For a country with a relatively small population, Chile has an abundance of two things: coastline and churches. From the uniquely famous Chiloe churches to the Spanish colonial cathedrals, we take a look inside some of Chile’s oldest and most historical churches.
The ground upon which this church sits has been home to religious buildings since Rodrigo González de Marmolejo established the first temple in Valparaíso back in 1559. What began as a little hut has received donations from wealthy local families to shape it into the church it is today.
Off the coast of Chile’s main Chiloe Island is Quinchao where you’ll find one of the oldest of the Chiloe Island churches. Unlike the awe-inspiring marble structures in other parts of Chile, these churches attract visitors for their shingled exteriors and unusual architecture.
This is the second oldest church in Chile, opened in 1625, and is the setting to an eerie story dating back to Santiago’s 1647 earthquake. A wooden statue of Jesus that sits inside the church was shaken so much that the crown of thorns on the statue’s head slipped down to the neck. When a civilian noticed and tried to adjust the crown back to the statue’s head, Christ’s face began bleeding and another tremor began to occur. The crown has not been moved since and remains around the statue’s neck.
One of the many churches in Chile’s capital is the quaint brown and tan-coloured church of San Francisco located on Avenida Bernardo O’Higgins. Constructed in 1622, this church is a resilient building as it has been damaged by two earthquakes—one in 1647, the other in 1730—but restorations have kept the main facets of the building in good condition with very subtle changes that, for the most part, go by unnoticed.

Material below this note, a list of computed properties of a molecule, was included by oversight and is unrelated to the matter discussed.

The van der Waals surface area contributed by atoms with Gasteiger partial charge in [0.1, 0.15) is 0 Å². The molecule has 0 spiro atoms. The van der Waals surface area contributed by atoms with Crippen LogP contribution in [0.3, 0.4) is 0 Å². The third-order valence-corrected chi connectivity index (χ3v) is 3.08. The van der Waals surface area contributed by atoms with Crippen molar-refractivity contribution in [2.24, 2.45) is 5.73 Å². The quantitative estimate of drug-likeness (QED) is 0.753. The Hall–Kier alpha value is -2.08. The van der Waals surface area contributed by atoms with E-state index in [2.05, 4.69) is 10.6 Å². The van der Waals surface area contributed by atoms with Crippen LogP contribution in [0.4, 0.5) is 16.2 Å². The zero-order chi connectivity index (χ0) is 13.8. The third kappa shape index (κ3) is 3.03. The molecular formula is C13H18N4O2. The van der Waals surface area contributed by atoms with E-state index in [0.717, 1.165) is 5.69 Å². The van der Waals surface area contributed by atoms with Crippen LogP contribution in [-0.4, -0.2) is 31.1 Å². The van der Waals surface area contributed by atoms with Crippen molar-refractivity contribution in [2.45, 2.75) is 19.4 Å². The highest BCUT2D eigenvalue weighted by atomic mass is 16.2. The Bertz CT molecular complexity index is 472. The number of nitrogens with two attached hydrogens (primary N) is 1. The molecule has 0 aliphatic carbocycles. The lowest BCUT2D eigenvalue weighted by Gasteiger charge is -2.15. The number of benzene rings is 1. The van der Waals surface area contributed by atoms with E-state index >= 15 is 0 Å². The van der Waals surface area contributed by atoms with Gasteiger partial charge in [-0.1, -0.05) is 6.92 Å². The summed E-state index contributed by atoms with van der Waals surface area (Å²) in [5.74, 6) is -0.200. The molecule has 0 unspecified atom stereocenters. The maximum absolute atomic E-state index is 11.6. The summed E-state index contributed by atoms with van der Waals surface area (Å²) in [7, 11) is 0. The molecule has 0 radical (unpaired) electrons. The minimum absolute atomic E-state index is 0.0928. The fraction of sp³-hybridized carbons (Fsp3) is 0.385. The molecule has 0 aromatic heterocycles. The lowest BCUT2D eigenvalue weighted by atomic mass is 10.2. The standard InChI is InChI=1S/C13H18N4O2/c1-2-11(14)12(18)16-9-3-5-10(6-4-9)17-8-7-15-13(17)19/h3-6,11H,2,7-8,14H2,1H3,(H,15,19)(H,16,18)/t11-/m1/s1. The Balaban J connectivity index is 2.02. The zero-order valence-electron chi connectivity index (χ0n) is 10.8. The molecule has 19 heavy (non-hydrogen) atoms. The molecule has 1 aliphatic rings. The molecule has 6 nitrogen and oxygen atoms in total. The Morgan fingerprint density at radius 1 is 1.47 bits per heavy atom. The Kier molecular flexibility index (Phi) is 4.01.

South of Santiago is the city of Rancagua, home to the Sagrario Cathedral which had the construction of its first temple start in 1550 but has had additions and restorations take place over the years. During the Battle of Rancagua in 1814, the church suffered some damages and Chile’s recent earthquake of 2010 warranted renovations that began in 2011.
Overlooking the Plaza de Armas in the center of the capital is the towering Santiago Metropolitan Cathedral which was another one of the many churches affected by the numerous earthquakes in Chile. Having taken 52 years to build, this church has seen some updates, most significantly and recently in the early 1800s.
The current church on this site is one of many upgrades as the first church on this property was built back in the 1500s but earthquakes in 1595, 1647 and 1730 destroyed the original buildings. The construction of the fourth and final attempt, which is the church that stands today, began in 1747.
This maroon and white-trimmed church just around the corner from the Plaza de Armas in Santiago is now a Chilean monument and was constructed in 1795. It houses a small museum that contains articles from Chile’s famous Easter Island.